Lisbeth Salander is back, with 3 billion Kroner(400 million U.S.) in her pocket and an apartment to furnish. So of course she heads to the exclusiveIKEA, purchasing two Karlanda sofas, five Poäng armchairs, two clear-lacquered birch side tables*, a Savansbo coffee table, and several Lack occasion tables. And that’s not a quarter of what she buys, but don’t let me spoil your fun. Pick up a copy of The Girl Who Played with Fire today and read the complete list. And hold onto your Verksam chair for the shopping trip of your life.
While it’s easy to blame the excessive product placement in the Millennium Trilogy on a combination of an overly-greedy trust and an author too dead to protect his own work, it’s equally as easy to see how product placement fits hand in glove with Stieg’s writing style. Namely that he documents every single little aspect of his characters’ day, forgetting no meal and leaving no cup of coffee to the imagination.
I’ve been deluded by the belief that writing was life without the boring parts, but Stieg bucks this trend, detailing every action in adjective-less prose reminiscent of a shopping list. So obsessed is he with detail that the first 250 pages of this seven hundred page tomb pass by before the action gets rolling. Unless you consider buying frozen pizza at the 7-11 action. Because that happens a lot.
Here are a few spoilers:
On p.198, Salander goes to the OnOff on Sveavägen and buys a laser printer cartridge (but prints nothing during the entire book).
On p.283, a couple of police officers eat at the Burger King on Odenplan (Modig had a Whopper and Bublanski a veggie burger).
On p.649 it’s revealed that Salander owns a Palm Tungsten PDA.
So, seeing as how Stieg had already put the fascinating in filler, what publisher could resist bidding out the branding? Certainly not Alfred A. Knoph.
*inexplicably, the model name is not mentioned.
So in preparation for my upcoming trip to Thailand, I wanted to learn some of the basic phrases. Now I’m well aware of Thailand’s reputation as a place where helpless white men got to get laid and/or married, but I really had no idea how bad it was until I stumbled upon the Thai Talkboard app for the iPad:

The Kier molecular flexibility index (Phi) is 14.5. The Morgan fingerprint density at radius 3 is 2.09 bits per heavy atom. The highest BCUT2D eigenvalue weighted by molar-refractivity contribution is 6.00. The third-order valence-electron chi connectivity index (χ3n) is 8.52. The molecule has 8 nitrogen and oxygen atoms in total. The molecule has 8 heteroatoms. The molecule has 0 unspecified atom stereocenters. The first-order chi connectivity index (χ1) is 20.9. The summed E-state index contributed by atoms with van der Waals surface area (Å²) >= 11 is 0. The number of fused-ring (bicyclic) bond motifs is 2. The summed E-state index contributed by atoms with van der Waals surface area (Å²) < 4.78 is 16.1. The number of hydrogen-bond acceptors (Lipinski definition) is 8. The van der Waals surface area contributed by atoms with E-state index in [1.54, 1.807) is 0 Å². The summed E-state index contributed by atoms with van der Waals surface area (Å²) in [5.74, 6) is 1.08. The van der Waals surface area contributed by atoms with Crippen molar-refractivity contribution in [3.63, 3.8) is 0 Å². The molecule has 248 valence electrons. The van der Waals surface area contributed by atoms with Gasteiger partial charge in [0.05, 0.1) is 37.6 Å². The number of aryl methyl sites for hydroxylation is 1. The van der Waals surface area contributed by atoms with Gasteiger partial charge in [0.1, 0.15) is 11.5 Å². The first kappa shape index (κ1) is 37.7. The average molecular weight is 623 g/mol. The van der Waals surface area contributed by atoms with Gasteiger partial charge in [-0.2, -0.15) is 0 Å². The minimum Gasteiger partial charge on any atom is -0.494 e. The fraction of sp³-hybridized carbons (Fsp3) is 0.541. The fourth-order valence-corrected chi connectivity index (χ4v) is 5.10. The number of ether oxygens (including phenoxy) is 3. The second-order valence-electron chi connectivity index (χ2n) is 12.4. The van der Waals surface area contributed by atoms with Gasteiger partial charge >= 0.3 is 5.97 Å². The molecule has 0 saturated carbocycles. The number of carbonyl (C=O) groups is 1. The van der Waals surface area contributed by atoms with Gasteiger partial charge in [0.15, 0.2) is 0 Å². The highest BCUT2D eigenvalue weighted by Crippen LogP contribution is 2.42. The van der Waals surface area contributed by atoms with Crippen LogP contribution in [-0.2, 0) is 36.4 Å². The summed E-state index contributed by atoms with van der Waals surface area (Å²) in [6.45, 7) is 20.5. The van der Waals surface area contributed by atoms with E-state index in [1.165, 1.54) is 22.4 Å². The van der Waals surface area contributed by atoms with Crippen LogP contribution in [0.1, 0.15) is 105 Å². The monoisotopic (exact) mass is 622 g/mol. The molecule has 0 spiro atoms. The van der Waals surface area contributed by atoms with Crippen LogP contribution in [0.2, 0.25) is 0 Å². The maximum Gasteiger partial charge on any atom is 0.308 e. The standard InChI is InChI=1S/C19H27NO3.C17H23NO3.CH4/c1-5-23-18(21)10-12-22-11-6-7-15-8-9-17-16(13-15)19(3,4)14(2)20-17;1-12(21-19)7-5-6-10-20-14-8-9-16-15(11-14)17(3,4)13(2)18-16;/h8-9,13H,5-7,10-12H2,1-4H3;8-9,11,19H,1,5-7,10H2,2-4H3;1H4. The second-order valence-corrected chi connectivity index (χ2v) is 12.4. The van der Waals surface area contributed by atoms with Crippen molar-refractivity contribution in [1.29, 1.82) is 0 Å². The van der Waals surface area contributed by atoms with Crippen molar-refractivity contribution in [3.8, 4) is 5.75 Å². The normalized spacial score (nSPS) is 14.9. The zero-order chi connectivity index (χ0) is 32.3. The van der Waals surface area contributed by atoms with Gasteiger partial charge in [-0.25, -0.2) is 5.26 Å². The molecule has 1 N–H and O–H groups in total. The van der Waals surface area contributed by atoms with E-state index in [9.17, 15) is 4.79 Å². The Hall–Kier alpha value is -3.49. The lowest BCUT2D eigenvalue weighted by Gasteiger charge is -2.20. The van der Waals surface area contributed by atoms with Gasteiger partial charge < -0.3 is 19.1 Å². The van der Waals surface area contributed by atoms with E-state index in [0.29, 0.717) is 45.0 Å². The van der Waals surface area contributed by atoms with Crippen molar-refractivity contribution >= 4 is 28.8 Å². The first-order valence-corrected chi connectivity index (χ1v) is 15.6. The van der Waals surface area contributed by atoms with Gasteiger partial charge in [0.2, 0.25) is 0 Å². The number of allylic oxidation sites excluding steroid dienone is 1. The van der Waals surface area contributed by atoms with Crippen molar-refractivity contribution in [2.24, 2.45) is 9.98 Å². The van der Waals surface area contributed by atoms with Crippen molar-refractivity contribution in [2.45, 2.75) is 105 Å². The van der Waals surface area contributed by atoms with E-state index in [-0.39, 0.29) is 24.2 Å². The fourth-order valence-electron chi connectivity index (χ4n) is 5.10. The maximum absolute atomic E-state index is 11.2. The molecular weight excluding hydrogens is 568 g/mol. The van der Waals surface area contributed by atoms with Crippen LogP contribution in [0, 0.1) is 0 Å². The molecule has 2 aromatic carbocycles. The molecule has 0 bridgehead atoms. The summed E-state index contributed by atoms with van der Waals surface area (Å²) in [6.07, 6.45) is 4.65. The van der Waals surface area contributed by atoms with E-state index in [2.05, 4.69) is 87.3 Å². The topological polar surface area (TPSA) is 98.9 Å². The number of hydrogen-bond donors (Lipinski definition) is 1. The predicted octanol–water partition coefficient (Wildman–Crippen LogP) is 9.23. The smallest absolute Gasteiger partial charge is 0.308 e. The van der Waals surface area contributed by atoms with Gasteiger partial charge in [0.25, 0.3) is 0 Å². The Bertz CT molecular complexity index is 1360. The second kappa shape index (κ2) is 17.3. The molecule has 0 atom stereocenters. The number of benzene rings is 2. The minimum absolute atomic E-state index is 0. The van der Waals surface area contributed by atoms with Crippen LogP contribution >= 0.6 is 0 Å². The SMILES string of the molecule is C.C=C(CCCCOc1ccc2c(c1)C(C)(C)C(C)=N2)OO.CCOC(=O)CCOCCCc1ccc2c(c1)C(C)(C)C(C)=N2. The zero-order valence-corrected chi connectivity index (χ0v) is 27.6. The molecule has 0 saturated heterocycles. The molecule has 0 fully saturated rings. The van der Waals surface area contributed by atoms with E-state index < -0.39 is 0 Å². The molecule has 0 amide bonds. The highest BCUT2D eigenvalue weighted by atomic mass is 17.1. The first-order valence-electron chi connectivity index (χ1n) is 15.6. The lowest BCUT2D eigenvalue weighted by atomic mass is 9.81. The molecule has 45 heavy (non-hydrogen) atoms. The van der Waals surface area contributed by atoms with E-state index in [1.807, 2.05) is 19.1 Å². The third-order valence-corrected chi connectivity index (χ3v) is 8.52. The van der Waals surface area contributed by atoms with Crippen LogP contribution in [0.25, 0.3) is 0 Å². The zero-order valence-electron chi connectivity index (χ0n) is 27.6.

Just the phrases they include on their short list is a warning sign: “Are you married?” or “You are a pretty girl.” (or my favorite: “What’s your phone number?”, as if anyone using this app could managed a phone call in Thai…)
Of course, I’ve run into this before. Some years back I grabbed a Lonely Planet French Phrasebook for a trip to Paris, and found it useless beyond eating, drinking, and securing a prostitute. I feel that the Lonely Planet people, like the Thai Talkboard folks, are just playing off of people’s fantasies: that foreign women are so easy you merely have to learn the words to ask. And I did see a lot of coupling happening the bars, though it was usually between a couple of travellers who already spoke the same language.
But it wasn’t the contents of the application itself that raised my eyebrows, rather its reviews. The top two went like this:
Great App *****
My wife is Thai and speaks very little English. This app does a nice job for basic communication…
What?, I think. This guy managed to get married to a woman that he needs an app this simplistic to communicate with? And what did he do before he bought the app? I hate to judge, but that doesn’t sound too romantic to me.
Wrong meaning **
When clicking at “are you married?”, it asks for a phone number instead. Please correct…
Again, ‘What?’ You speak this little Thai, yet you used this app to ask some woman if she was married? Did you say it yourself, or did you just hold it up and press the button, attempting to mesmerise the woman with your electronic gizmo? Of course, considering that the iPad, while common enough here in the states, costs a half-year’s salary in Thailand, that might well have been enough.
So while I won’t be courting any Thai women with a pre-canned, ‘I love you,’ one phrase that I’ll make good use of is, “I need a drink.”